Shayda Safe is a sophomore at the University of Illinois and visual artist from Glencoe, Illinois. After putting art on the backburner throughout middle school and highschool, being stuck inside during the pandemic inspired her to start painting again. From there, she began exploring other mediums and trying out new techniques. Much of her art focuses on faces and human eyes, which she says act as a window into the soul. She likes to explore darker emotions and display a sense of passion in all of her drawings. Recently, she’s been working on realistic portraits and has painted musicians like H.E.R. in watercolor. She will often spend hours, even days, drawing realistic portraits of her friends. Her art is full of emotion and passion.
While she’s been exploring new mediums in the past year, she usually switches between pencil, watercolor, and acrylic. Although most of her training had been informal, she says she prefers it that way. Safe’s art isn’t in just one aesthetic—she works through multiple lenses at a time. Some of her work draws inspiration from the rigid lines of her earlier cartoon drawings, whereas other work has warmer tones, flowy water-colors, and uses broken lines.
Q: When did you first get into art?
A: I started when I was a kid drawing cartoon characters, and it came pretty easy to me. Of course I would mess up, but I liked it, and one of my best friends at the time was doing it too and would encourage me. I didn’t draw consistently anymore as I grew older and got into middle school. I took art lessons here and there, but they never helped for some reason, and I never liked them. Then, when the pandemic started, I took it seriously for the first time again. I actually made progress and I enjoyed it. I would look up YouTube videos of stuff I was interested in doing and the mediums I wanted to try for the first time. I started off with pencil, and then colored pencil, and then I was like, “I want to try painting.” From there, I would use acrylic and watercolor.
Q: How would you describe your art and what kind of emotions do you explore?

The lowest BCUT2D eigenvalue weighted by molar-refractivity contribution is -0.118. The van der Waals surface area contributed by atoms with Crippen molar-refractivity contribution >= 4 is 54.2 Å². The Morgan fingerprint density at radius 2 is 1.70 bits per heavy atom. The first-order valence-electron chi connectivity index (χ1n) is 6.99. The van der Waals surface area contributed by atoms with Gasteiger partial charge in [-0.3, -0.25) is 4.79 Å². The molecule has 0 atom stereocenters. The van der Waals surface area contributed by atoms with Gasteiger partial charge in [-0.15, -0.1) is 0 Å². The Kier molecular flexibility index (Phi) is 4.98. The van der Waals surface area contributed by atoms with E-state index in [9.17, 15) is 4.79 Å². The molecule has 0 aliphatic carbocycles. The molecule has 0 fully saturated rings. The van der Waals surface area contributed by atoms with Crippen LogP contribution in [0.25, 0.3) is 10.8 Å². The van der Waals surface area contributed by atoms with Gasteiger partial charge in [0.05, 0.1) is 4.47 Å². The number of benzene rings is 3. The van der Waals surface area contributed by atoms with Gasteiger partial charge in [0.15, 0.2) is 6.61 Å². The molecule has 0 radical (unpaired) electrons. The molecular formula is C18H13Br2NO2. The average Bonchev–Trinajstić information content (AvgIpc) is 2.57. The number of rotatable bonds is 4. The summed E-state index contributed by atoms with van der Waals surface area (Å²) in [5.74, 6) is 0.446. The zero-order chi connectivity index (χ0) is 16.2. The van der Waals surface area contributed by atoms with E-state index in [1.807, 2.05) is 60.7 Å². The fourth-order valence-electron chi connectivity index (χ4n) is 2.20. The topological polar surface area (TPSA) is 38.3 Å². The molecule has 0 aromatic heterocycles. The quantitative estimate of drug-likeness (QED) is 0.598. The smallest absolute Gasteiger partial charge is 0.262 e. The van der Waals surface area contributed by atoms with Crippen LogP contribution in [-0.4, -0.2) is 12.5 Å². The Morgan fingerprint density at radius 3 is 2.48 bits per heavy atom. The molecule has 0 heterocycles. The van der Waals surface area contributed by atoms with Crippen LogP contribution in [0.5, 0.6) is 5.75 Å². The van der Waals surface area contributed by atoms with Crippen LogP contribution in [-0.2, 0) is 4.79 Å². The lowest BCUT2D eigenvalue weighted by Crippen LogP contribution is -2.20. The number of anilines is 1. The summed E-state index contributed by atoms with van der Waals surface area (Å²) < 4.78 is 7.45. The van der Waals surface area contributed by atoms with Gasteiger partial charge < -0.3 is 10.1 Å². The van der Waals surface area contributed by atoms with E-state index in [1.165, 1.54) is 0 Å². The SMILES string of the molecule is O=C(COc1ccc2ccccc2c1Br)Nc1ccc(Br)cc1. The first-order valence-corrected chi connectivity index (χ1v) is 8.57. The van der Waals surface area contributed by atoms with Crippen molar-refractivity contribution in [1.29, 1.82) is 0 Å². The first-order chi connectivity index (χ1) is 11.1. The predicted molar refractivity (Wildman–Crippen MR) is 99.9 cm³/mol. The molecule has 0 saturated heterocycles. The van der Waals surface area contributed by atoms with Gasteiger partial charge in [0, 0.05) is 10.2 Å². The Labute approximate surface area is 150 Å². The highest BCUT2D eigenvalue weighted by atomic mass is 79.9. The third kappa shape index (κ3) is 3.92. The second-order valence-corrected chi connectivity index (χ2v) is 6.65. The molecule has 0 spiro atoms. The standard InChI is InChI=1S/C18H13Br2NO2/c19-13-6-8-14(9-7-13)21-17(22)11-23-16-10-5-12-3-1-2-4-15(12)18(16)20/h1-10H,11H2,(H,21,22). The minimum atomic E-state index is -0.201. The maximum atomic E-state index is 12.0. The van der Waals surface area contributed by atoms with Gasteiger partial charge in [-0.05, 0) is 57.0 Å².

A: I always ask, “What is going on inside of a person?” Depending on the emotion, I just try to make it as intense and expressive as possible.
I also tend to explore passion a lot. Some of it is darker emotions— not super dark, but maybe more lower emotions. And then some are just more positive looking paintings.
Q: What is your process for starting a new piece?
A: Honestly, it can be really difficult to draw sometimes, and the process is very much like a rollercoaster. Sometimes, an idea pops into my head and I want to draw it, and then based on what I want it to look like, that’s how I choose the medium. If I want it to be a more flowy piece of work, for example, I’ll use watercolor. But when I start, it can be really frustrating if it doesn’t look how I want it to look.
It really teaches me how to be patient and that I need to take my time because that’s when it looks good. So, it’s frustrating at first, but then as it goes along, it gets easier and easier. If it starts to come together and it looks a little different from how I pictured it, then it was meant to look that way.
Q: How has practicing art helped you?
A: It’s an outlet to be as creative as you want to be. There’s a lot of freedom in art. If you’re in school—and even in an art class in school—there is much less freedom. There’s usually an outline of what you have to do, which can be helpful, but there’s also guidelines, and when you’re doing it on your own, there’s no guidelines.